No pain, no gain.
What’s painful is gainful only part of the time. While pain serves a vital role in keeping us alive, it can also be grossly overbearing, notoriously unreliable and sadistically redundant.
“I’m not saying the body isn’t amazing in many ways. It is.” writes A. J. Jacobs in Drop Dead Healthy:
But at the same time, the body has many deeply embedded bugs. … And pain is one of the crudest, most primal systems. Pain is so unsubtle. Couldn’t evolution (or God) have found a better way to alert us that we stubbed our toe (r)ather than this sensation that makes us curse the day our mom and dad met at the college cafeteria?
Pain can erupt with no cause, linger for years, even appear in a phantom limb. And here’s one of pains most sadistic qualities: If you suffer from chronic pain (as 70 million Americans do), it often doesn’t ebb as the body heals. It often gets worse. Pain begets pain. The neural pathways become smoother, the message stronger.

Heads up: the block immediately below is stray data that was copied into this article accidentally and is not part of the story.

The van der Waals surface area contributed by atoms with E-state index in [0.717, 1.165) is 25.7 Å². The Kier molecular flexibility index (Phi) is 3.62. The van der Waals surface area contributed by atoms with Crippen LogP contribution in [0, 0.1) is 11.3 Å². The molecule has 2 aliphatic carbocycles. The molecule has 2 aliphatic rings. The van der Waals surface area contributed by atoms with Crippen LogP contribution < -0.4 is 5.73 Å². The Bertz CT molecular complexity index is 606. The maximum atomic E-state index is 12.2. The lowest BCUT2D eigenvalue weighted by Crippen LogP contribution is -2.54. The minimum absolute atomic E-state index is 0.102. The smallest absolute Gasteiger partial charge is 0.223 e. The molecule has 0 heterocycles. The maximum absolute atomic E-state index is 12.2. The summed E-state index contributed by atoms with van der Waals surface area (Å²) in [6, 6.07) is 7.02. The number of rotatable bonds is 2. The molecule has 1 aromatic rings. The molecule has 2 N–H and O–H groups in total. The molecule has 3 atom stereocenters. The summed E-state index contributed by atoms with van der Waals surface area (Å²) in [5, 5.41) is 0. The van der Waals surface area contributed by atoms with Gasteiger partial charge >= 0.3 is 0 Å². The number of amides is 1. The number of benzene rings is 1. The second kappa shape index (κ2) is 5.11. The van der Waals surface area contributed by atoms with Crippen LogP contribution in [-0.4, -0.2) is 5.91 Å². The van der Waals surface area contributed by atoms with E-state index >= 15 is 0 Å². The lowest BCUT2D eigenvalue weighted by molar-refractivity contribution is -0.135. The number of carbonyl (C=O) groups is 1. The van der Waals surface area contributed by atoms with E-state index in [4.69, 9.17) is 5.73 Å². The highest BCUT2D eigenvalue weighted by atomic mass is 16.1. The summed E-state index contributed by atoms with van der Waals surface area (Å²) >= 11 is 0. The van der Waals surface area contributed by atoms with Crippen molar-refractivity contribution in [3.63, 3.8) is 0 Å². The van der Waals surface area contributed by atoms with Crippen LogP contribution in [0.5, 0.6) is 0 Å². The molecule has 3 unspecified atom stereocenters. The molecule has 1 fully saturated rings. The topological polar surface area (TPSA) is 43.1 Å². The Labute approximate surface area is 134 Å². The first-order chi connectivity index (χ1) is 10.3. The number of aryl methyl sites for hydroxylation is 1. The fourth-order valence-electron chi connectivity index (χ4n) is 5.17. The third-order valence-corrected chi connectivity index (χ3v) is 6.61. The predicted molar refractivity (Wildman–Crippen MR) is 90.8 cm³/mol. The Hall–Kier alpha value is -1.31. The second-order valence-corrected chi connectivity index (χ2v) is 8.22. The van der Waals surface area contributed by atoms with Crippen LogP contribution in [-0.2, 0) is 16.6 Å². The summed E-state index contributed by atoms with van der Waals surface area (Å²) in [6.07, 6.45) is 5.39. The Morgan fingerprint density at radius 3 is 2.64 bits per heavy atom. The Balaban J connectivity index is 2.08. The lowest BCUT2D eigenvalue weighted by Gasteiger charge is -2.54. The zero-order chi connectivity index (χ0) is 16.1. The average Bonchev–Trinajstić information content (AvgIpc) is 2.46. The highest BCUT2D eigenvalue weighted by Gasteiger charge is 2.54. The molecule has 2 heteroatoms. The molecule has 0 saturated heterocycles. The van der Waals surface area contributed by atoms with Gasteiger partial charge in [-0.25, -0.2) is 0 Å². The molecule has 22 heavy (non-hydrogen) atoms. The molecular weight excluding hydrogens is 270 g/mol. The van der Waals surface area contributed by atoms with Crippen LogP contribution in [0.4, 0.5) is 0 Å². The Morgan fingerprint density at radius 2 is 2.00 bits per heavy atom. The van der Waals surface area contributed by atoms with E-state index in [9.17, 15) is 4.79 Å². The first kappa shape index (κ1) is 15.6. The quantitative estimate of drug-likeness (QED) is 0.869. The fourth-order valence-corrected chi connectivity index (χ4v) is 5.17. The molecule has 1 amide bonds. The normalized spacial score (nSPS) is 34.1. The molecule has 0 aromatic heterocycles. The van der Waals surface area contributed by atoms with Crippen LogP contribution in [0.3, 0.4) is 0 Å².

In the wake of losing his wife, C. S. Lewis asked, “Who still thinks there is some device (if only he could find it), which will make pain not to be pain. It doesn’t really matter whether you grip the arms of the dentist’s chair or let your hands lie in your lap. The drill goes on.”
What matters is finding a dentist who is generous with the procaine hydrochloride.
Now I’m off for my third rotator cuff surgery, to be followed by a slow and painful recovery period. Just wanted to post this paltry protest against pain before the hydrocodone/paracetamol kicks in.